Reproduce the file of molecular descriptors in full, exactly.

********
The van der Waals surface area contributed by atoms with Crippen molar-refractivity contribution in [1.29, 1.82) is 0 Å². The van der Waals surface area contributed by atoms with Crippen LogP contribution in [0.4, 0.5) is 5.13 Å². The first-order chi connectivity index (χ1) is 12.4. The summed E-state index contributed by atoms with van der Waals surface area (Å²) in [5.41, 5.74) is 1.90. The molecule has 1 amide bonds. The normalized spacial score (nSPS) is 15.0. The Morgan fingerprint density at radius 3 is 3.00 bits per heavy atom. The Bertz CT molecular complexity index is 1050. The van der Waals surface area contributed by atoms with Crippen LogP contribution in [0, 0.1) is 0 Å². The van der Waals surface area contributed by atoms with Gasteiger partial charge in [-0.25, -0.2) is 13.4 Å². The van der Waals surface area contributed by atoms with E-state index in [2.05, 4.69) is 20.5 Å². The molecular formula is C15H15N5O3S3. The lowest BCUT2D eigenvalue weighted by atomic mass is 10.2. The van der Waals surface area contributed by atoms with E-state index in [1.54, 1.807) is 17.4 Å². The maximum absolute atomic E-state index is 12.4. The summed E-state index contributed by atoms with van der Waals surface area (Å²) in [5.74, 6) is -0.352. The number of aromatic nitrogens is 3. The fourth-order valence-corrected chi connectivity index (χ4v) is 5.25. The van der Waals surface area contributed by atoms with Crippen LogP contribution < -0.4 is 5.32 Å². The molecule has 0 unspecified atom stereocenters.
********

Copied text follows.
The van der Waals surface area contributed by atoms with Crippen molar-refractivity contribution in [1.29, 1.82) is 0 Å². The van der Waals surface area contributed by atoms with Crippen LogP contribution in [0.4, 0.5) is 5.13 Å². The first-order chi connectivity index (χ1) is 12.4. The summed E-state index contributed by atoms with van der Waals surface area (Å²) in [5.41, 5.74) is 1.90. The molecule has 1 amide bonds. The normalized spacial score (nSPS) is 15.0. The Morgan fingerprint density at radius 3 is 3.00 bits per heavy atom. The Bertz CT molecular complexity index is 1050. The van der Waals surface area contributed by atoms with Crippen LogP contribution in [0, 0.1) is 0 Å². The van der Waals surface area contributed by atoms with Gasteiger partial charge in [-0.25, -0.2) is 13.4 Å². The van der Waals surface area contributed by atoms with E-state index in [2.05, 4.69) is 20.5 Å². The molecular formula is C15H15N5O3S3. The lowest BCUT2D eigenvalue weighted by atomic mass is 10.2. The van der Waals surface area contributed by atoms with E-state index in [1.54, 1.807) is 17.4 Å². The maximum absolute atomic E-state index is 12.4. The summed E-state index contributed by atoms with van der Waals surface area (Å²) in [5.74, 6) is -0.352. The number of aromatic nitrogens is 3. The fourth-order valence-corrected chi connectivity index (χ4v) is 5.25. The van der Waals surface area contributed by atoms with Crippen LogP contribution < -0.4 is 5.32 Å². The molecule has 0 unspecified atom stereocenters.